14. Okay, how would you use a list that's a screensaver? I'm having a brainlock moment here. I DO need Helen's list though - a daily one with everything ever I need to do listed, and I would highlight the things to do for each daily sheet. Who has a master list for life, anyone? Help! LOL.

  15. Like most writers, I've been resolving to "write more", but I also adopted a resolution that I borrowed from an editor I know - I intend to read at least one novel a month! Reading is always good for kickstarting the motivation to write...

  16. Helen: I have a similar personality. That's why I was a manufacturing engineer, probably. ;-)

    For this year I created a Daily Plan that includes both daily goals and daily restrictions (like no facebook until I meet my daily goal of 1000 words).

    I also created a year of deadlines. Then I posted them on my blog, and sent them to my CP.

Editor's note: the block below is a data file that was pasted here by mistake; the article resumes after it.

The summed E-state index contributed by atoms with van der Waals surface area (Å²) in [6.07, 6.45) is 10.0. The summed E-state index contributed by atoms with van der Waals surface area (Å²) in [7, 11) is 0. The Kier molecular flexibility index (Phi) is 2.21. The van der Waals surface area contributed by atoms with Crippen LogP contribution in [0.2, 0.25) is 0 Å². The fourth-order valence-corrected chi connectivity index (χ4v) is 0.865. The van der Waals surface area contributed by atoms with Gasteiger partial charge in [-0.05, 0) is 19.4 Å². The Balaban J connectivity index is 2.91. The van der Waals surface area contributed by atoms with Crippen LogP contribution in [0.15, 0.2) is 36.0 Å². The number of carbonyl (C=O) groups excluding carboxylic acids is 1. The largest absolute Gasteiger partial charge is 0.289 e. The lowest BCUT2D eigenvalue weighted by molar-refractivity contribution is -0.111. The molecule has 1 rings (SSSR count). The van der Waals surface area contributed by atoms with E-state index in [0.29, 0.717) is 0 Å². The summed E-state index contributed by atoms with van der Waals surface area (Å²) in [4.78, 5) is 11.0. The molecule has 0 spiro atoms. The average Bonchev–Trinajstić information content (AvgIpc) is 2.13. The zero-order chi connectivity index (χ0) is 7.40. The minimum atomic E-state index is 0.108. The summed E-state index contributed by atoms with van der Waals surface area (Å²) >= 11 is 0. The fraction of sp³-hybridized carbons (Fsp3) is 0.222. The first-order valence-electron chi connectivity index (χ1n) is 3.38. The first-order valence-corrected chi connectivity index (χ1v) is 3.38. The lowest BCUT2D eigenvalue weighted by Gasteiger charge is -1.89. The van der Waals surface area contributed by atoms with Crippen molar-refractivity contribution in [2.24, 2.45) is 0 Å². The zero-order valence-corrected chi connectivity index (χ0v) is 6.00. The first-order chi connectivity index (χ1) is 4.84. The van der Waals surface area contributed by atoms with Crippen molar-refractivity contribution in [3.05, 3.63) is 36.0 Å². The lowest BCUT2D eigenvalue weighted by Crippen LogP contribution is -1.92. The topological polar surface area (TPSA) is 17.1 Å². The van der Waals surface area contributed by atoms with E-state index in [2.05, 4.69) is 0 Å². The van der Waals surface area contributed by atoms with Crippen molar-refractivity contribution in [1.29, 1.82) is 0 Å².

I still waste time when I'm avoiding a writing block or feeling sluggish, but my plan helps hold me accountable.

    Good luck!

  17. When ever I make a to-do list the first item is always "write to-do list" that way I have something to cross off as soon as the list is written. It motivates me to keep going.

    My goal is to write in the mornings and edit something different in the evenings. I guess I'm creative in the morning and critical by night.

    Something that I started last year was to grocery shop on Friday and make up a week of dinners Saturday morning. It takes about three hours, but then I just have to take a pan out of the freezer to thaw in the fridge overnight or stick the stuff from the freezer bag in the crockpot. Each evening all I have to do is make a salad or cook a veggie. It has really simplified my life.
    Good luck to everyone on their goals!